Kevin Allen said he will seek to strengthen Oklahoma 4-H in his new role as the assistant director, Oklahoma Cooperative Extension Service, and state 4-H program leader at Oklahoma State University. He began his official duties July 1.
Allen said he believes Oklahoma has long been a leader in the positive youth development arena, and this is something he wants to see continue.
“To continue our prominence as a 4-H program, I seek to strengthen Oklahoma 4-H as a nationally renowned leader for educating and helping young people become competent, caring and responsible individuals,” Allen said.
To do this, he said Extension educators need to “program with a purpose” and keep in mind the ultimate goal in any 4-H project is positive youth development.
He said positive youth development does not happen automatically, and it is vital to recognize the importance of providing positive experiences to help youth develop.
“Whether we’re hosting a livestock workshop or teaching a camp craft, this needs to be a deliberate, well-thought-out process based on positive youth development research,” he said. “When Extension educators deliver effective training and development opportunities, and view volunteers as partners in the program, we get a stronger and clearer understanding of the 4-H program, increased ownership, greater program diversity, increased enrollment and increased support.”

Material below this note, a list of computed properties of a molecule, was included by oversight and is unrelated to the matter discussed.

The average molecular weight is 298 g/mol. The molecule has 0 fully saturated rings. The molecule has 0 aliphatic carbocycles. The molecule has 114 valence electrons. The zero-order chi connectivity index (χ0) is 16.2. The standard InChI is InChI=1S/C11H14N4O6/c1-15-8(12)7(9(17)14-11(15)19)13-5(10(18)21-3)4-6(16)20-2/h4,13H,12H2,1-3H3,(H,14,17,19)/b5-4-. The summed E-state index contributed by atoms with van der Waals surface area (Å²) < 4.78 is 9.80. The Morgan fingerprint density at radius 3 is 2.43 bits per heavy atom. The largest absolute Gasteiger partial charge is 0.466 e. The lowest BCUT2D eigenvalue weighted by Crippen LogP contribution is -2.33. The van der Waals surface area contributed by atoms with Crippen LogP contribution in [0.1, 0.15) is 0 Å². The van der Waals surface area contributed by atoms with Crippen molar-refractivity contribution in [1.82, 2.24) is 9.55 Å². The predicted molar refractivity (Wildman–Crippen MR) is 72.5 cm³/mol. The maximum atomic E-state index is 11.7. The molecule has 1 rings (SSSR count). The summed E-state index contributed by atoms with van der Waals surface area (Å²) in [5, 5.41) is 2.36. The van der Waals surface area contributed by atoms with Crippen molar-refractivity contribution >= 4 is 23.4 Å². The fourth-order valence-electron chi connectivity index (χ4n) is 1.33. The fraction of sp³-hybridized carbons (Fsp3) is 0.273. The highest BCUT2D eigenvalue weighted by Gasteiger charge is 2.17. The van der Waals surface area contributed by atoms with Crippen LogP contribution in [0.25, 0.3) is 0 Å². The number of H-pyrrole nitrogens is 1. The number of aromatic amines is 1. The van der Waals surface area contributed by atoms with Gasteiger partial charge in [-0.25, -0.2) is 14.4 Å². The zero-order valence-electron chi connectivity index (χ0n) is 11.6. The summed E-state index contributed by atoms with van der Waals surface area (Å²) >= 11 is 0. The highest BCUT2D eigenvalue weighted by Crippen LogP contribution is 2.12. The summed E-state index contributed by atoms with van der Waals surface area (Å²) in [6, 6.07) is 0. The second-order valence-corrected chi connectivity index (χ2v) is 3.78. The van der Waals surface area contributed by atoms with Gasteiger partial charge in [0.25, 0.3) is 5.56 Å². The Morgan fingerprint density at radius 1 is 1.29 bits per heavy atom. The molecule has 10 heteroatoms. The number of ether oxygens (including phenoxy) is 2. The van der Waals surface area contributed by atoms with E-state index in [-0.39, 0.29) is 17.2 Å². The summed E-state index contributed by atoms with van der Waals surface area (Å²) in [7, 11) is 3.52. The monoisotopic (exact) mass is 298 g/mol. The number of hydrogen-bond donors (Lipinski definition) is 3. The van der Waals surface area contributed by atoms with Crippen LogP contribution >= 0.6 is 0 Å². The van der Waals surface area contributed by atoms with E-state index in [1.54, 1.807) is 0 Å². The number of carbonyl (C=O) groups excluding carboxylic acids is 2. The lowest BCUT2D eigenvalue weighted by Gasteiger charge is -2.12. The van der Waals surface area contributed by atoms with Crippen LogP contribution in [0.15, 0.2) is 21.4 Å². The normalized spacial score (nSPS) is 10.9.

Allen also believes in exploring various methods of technology that can be used to benefit the program, including Facebook, Twitter and other social media, websites and blogs.
“As educators, we need to embrace technology because our audience is headed in this direction, if they’re not already there,” he said. “Pinterest, eXtension, Instagram – these platforms are growing, evolving and are here to stay. To stay the best we must always be prepared to ‘Make the Best Better.’ We have to remember success is a journey, not a destination.”
Allen began his career at OSU in 2006 as a state Extension specialist with both an academic appointment and 4-H programming responsibilities. From 1995 until 2001 he worked for the University of Missouri Extension, serving as a 4-H Youth Development specialist. In 2001 he took on the role of community development specialist and county program director until 2006. Prior to his work in the Extension arena, Allen served as a classroom teacher with the Oklahoma City Public Schools and as an Aerospace education specialist with the NASA/Aerospace Education Service Program at OSU.
Allen earned both his doctorate and master’s degrees in environmental science from OSU. He also holds a bachelor’s degree in wildlife conservation from Southwest Missouri State University.
“I believe my education, leadership experiences and 19 years of Extension programming have all played an integral role in preparing me to be successful in my new role with the Oklahoma 4-H Youth Development Program,” Allen said.